Insurance Regulatory and Development Authority of India01/05/2020
The Insurance Regulatory and Development Authority of India (IRDAI) is an autonomous, statutory body tasked with regulating and promoting the insurance and re-insurance industries in India. It was constituted by the Insurance Regulatory and Development Authority Act, 1999, an Act of Parliament passed by the Government of India. The agency’s headquarters are in Hyderabad, Telangana, where it moved from Delhi in 2001.
IRDAI is a 10-member body including the chairman, five full-time and four part-time members appointed by the government of India.
In India insurance was mentioned in the writings of Manu (Manusmrithi), Yagnavalkya (Dharmasastra) and Kautilya (Arthashastra), which examined the pooling of resources for redistribution after fire, floods, epidemics and famine. The life-insurance business began in 1818 with the establishment of the Oriental Life Insurance Company in Calcutta; the company failed in 1834. In 1829, Madras Equitable began conducting life-insurance business in the Madras Presidency. The British Insurance Act was enacted in 1870, and Bombay Mutual (1871), Oriental (1874) and Empire of India (1897) were founded in the Bombay Presidency. The era was dominated by British companies.
In 1914, the government of India began publishing insurance-company returns. The Indian Life Assurance Companies Act, 1912 was the first statute regulating life insurance. In 1928 the Indian Insurance Companies Act was enacted to enable the government to collect statistical information about life- and non-life-insurance business conducted in India by Indian and foreign insurers, including provident insurance societies. In 1938 the legislation was consolidated and amended by the Insurance Act, 1938, with comprehensive provisions to control the activities of insurers.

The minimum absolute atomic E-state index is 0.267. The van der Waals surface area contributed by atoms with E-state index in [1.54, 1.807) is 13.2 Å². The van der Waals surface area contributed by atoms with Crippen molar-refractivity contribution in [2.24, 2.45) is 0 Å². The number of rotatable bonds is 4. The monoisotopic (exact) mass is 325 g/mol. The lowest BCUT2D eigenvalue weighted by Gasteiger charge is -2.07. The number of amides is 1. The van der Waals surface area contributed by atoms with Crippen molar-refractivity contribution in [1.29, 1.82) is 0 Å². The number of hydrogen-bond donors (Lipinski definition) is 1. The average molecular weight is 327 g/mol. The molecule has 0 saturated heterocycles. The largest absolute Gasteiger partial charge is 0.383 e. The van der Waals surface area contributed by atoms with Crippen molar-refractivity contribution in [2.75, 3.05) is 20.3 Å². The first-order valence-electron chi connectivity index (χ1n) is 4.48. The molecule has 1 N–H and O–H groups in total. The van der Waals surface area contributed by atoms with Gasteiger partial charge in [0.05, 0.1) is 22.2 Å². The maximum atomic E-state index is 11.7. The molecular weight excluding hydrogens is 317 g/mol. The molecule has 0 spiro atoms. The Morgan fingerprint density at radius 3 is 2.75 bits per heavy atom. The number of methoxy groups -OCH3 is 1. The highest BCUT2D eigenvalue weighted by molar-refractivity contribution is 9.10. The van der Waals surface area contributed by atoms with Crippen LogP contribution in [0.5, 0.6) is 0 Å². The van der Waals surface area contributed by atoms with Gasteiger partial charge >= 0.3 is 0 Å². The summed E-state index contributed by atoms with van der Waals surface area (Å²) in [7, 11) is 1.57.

The Insurance Amendment Act of 1950 abolished principal agencies, but the level of competition was high and there were allegations of unfair trade practices. The Government of India decided to nationalise the insurance industry.
An ordinance was issued on 19 January 1956, nationalising the life-insurance sector, and the Life Insurance Corporation was established that year. The LIC absorbed 154 Indian and 16 non-Indian insurers and 75 provident societies. The LIC had a monopoly until the late 1990s, when the insurance industry was reopened to the private sector.
General insurance in India began during the Industrial Revolution in the West and the growth of sea-faring commerce during the 17th century. It arrived as a legacy of British occupation, with its roots in the 1850 establishment of the Triton Insurance Company in Calcutta. In 1907 the Indian Mercantile Insurance was established, the first company to underwrite all classes of general insurance. In 1957 the General Insurance Council (a wing of the Insurance Association of India) was formed, framing a code of conduct for fairness and sound business practice.
Eleven years later, the Insurance Act was amended to regulate investments and set minimum solvency margins and the Tariff Advisory Committee was established. In 1972, with the passage of the General Insurance Business (Nationalisation) Act, the insurance industry was nationalized on 1 January 1973. One hundred seven insurers were amalgamated and grouped into four companies: National Insurance Company, New India Assurance Company, Oriental Insurance Company and United India Insurance Company. The General Insurance Corporation of India was incorporated in 1971, effective on 1 January 1973.